by Kevin W. Bliss
A U.S. District Court has ordered the Alabama Department of Corrections (ADOC) to come up with an acceptable solution to address deplorable living conditions in the state’s prison system before the federal government steps in and does it for them. Alabama prisons have long been plagued with violence and overcrowding. [See: PLN, Aug. 2018, p.30; June 2017, p.51; Dec. 2015, p.42].
In June 2014, the Southern Poverty Law Center (SPLC) and Alabama Disabilities Advocacy Program (ADAP) filed a class-action suit against the ADOC, claiming the poor level of mental health care provided to prisoners violated the Eighth Amendment’s prohibition against cruel and unusual punishment.
The lack of treatment and resulting violence was due in large part to systemic overcrowding and understaffing. The Julia Tutwiler Prison for Women alone went from 60 percent of open staff positions filled to 35 percent over a six-year period. A report prepared by the ADOC showed a correlation between the decrease of prison staff and increase in prisoner violence.
Under a March 2016 partial settlement in the lawsuit, the ADOC said it would ensure that prisoners with disabilities received services and programs required under the Americans with Disabilities Act. [See: PLN, Nov. 2017, p.28].
With respect to understaffing, prison officials implemented a three-pronged approach. They said they would step up recruitment efforts through an aggressive ad campaign that used all mediums, from radio and TV ads to social media. They were actively working with the Alabama Department of Labor, employment agencies, and state colleges and universities to promote ADOC career opportunities. Lastly, they were conducting compensation studies to present to the legislature in an effort to raise salaries; however, any wage increases would be contingent on adequate funding from lawmakers.
Trainee prison guards earned around $28,500 per year.
Following a June 2017 bench trial, the district court ordered state prison officials to implement significant reforms with respect to mental health care for prisoners. “[T]he evidence from both sides ... materially supported the plaintiffs’ claim,” the court wrote, adding, “Simply put, ADOC’s mental-health care is horrendously inadequate.”
“This ruling means that prisoners with mental illness may finally get the treatment they have been denied for so long,” said SPLC senior supervising attorney Maria Morris.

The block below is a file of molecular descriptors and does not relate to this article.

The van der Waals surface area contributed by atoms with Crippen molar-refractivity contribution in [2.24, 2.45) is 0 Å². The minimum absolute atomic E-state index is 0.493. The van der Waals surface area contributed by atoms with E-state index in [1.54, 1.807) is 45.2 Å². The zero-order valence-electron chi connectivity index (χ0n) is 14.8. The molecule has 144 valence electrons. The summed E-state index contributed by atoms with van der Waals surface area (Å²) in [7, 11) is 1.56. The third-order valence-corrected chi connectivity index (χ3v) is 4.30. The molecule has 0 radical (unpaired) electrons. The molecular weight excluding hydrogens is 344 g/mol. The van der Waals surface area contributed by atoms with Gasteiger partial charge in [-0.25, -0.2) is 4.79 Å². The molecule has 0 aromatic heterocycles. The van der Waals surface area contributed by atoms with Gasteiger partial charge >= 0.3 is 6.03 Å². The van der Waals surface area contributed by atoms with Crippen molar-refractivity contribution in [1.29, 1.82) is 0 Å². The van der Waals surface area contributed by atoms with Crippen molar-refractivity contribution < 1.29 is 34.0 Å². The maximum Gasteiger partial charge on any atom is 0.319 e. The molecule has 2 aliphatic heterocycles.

The ADOC increased spending on mental health by $5 million in 2018, adding 60 full-time equivalent positions, including 21 suicide watch observers, 18 licensed mental health professionals and one psychologist. Prison officials proposed adding another 125 positions at a cost of $10 million; the legislature recently approved over $80 million in additional funding for the ADOC over a two-year period, which includes $14.5 million in pay raises.
However, the ADOC will need to ensure its medical contractors properly staff the newly-funded positions, which it has failed to do in the past. Prison officials announced in March 2018 that they had entered into a $360 million, 30-month contract with Wexford Health Sources to provide prisoner medical and mental health care.
Governor Kay Ivey stressed that prison construction should be a part of the plan to improve the state’s prison system. The ADOC said the cost of building new facilities would be offset with savings achieved through reduced staffing and overtime due to improved prison design. Additionally, the ADOC plans to convert the Draper Correctional Facility into a vocational and educational center. Prisoners and staff would be reassigned. The Childersburg Work Release Center will be handed over to the Department of Pardons and Paroles, to be used as a transitional center.
The SPLC opposed new prison construction, saying it is more critical to use limited funds to address the constitutional issues with the ADOC’s inadequate medical and mental health care. Currently, the ADOC does not have sufficient staff to properly identify all incoming prisoners with potential mental health problems, and in some cases those who are identified are punished for their disability by being placed in segregation.
Alabama’s prison system went into federal receivership once before, in 1976, and could again if the district court does not like the ADOC’s proposal for correcting the constitutional violations at issue in the class-action suit.
ADOC Commissioner Jefferson S. Dunn stated, “Ultimately, our long-term agenda objective is to improve conditions within the ADOC facilities for the safety and well-being of our employees and those who are placed in the department’s custody.”
In September 2018, an ADOC attorney informed the court that it had stopped releasing reports on prison staffing levels due to “security risks,” shortly after the district court’s June 2017 ruling that found inadequate mental health care in state prisons. In response, an attorney representing the prisoner class members argued the public had a right to know about staffing deficiencies.
Further, the plaintiffs moved to have the ADOC held in contempt for failing to increase mental health staffing; in response, prison officials said they plan to meet the required staffing levels by early 2019. On September 19, 2018 the district court postponed hearings on the contempt motion, pending mediation between the parties.
The lawsuit filed by the SPLC and ADAP remains pending, with the parties preparing to go to trial on the remaining issues in the case as of late December 2018. See: Braggs v. Dunn, U.S.D.C. (M.D. Ala.), Case No. 2:14-cv-00601-MHT-TFM.
Sources: www.montgomeryadvertiser.com, www.al.com, www.oanow.com, www.splcenter.org, www.timesdaily.com, www.npr.org, www.decaturdaily.com
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Related legal case
Braggs v. Dunn
|Cite||USDC, M.D. Alabama, Case No 2:14-CV-601|